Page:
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Spam analysis: example #4
forged header; obfuscated HTML body

Here, we have a case in which the spammer has attempted to hide the contents of his message from content-based spam filters by inserting bogus HTML tags. This tactic was rampant during 2003-2004, but most spammers have since moved on to other techniques (possibly because this trick doesn’t work very well anymore at keeping the spam from being caught by most filters).

As you may know, HTML markup consists of normal text with embedded “tags” that are enclosed in pointy brackets ("<...>") to control the document structure, text formatting and other features. Since there are lots of different tags out there, not all of which are understood by all web browsers, the normal practice is for a browser simply to ignore tags that it doesn’t recognize. Thus, a spammer can enclose most anything, including gibberish, in pointy brackets, and chances are your browser will simply ignore these bogus tags and render the text around them.

This is the trick employed by this penis enlargement spammer, who apparently intended to bypass content-based filtering (since just about every word longer than two letters is interrupted by a bogus tag). For convenience, I’ve reformatted the message, “whiting out” the bogus tags (using pale blue), so that you can see the actual message text by reading around them.

Return-Path: < >
Received: from mta007pub.verizon.net (HELO mta007.verizon.net)
   ( by mailgate.cesmail.net with SMTP;
   15 May 2003 04:06:27 -0000
Received: from aol.com ([]) by mta007.verizon.net
   (InterMail vM. 201-253-122-126-133-20030313) with
   SMTP id <20030515040626.QGMC25851.mta007.verizon.net@aol.com;
   Wed, 14 May 2003 23:06:26 -0500
From: “Carmelo M. Cisneros” < >
To: [several addresses in my domain]
Subject: you must be worried o8d3lb1b5
Date: Tue, 22 Apr 2003 21:35:43 +0000
MIME-Version: 1.0
In-Reply-To: <caa401c30485$ae598e7e$d0234008@e42ga85>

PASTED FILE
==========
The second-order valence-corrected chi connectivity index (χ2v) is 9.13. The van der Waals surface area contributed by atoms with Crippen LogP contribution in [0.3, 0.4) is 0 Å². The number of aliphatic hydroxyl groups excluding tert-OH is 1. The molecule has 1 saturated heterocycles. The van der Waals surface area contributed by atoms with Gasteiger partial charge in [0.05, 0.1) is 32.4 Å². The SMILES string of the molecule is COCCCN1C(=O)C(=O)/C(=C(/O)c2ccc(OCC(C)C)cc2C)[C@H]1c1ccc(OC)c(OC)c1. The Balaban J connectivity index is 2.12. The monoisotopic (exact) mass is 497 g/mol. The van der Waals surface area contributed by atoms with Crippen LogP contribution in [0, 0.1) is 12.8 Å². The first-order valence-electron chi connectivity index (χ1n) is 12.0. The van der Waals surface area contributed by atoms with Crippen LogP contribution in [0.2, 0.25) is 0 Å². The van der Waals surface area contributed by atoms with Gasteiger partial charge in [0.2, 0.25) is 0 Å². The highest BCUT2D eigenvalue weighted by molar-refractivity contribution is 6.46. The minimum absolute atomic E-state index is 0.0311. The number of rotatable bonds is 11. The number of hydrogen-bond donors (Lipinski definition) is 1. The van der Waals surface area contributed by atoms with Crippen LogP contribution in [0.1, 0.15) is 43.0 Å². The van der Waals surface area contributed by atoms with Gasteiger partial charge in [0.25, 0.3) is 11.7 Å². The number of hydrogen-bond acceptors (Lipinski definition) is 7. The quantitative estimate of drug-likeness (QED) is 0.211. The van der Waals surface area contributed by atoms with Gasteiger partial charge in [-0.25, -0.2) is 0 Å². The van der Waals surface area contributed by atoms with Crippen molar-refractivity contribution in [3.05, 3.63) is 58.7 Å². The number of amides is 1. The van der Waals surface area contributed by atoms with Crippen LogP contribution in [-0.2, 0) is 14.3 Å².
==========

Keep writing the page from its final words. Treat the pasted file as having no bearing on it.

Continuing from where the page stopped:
Content-Type: text/html;
Content-Transfer-Encoding: 8bit
X-MIMEOLE: Produced By Microsoft MimeOLE V6.00.2800.1106
X-Mailer: Microsoft Outlook IMO, Build 9.0.2416 (9.0.2910.0)

<!-- saved from url=(0022)http://internet.e-mail -->
<meta http-equiv="Content-Type" content="text/html; charset=
<meta name="Author" content="ko">
<meta name="GENERATOR" content="Mozilla/4.7 [en] (WinNT; I)
<body text="#000000" bgcolor="#FFFFFF" link="#FF0000" vlink="#CC0000" alink="#FF0000">

<center><b><font face="Arial,Helvetica">
Int<k5kjwjq375ia0v3>roducing G<ksijufb2mvz>ain P<kfjatcd2bh512>ro Pen<kvb1dtn2ekxgcm1>ile P<k6j3oae1bcd4>il<kvfbbsc3lq8ry>ls</font<b>
<br><b><font face="Arial,Helvetica"><font color="#000099">
<font size=+1>
NO.1 P<krltczksx8905>en<kd190tk1alqp>is En<kjnodt2iisi0>larg<k332mx13jz141>eme<kmdvkyl2sigq>nt Pi<kixlvzl268dsoh1>ll On The Ma<kvpxnh33583v4>rke<k19i8ps2lqjo>t!
</font></font></font></b> <font face="Arial,Helvetica"></font>
<p><font face="Arial,Helvetica">
* G<kvw360j3mkk>ai<k3ekf6w1wlqa151>n 3<kd4najha9rj1l>+ Full In<kjwvh3lvqqayp>ch<kwpm4292yg35>es In Leng<kvr0cmi3o89ns>th</font>
<br><font face="Arial,Helvetica">
* Ex<k45rcpi3ug9p5f1>pand Your Pe<kuymvqc3fvf3>nis Up To 20<knf7sue3zvxw2>% Th<kjzgcyd123f4ff>icke<kg6d2n122noio61>r
</font><br><font face="Arial,Helvetica">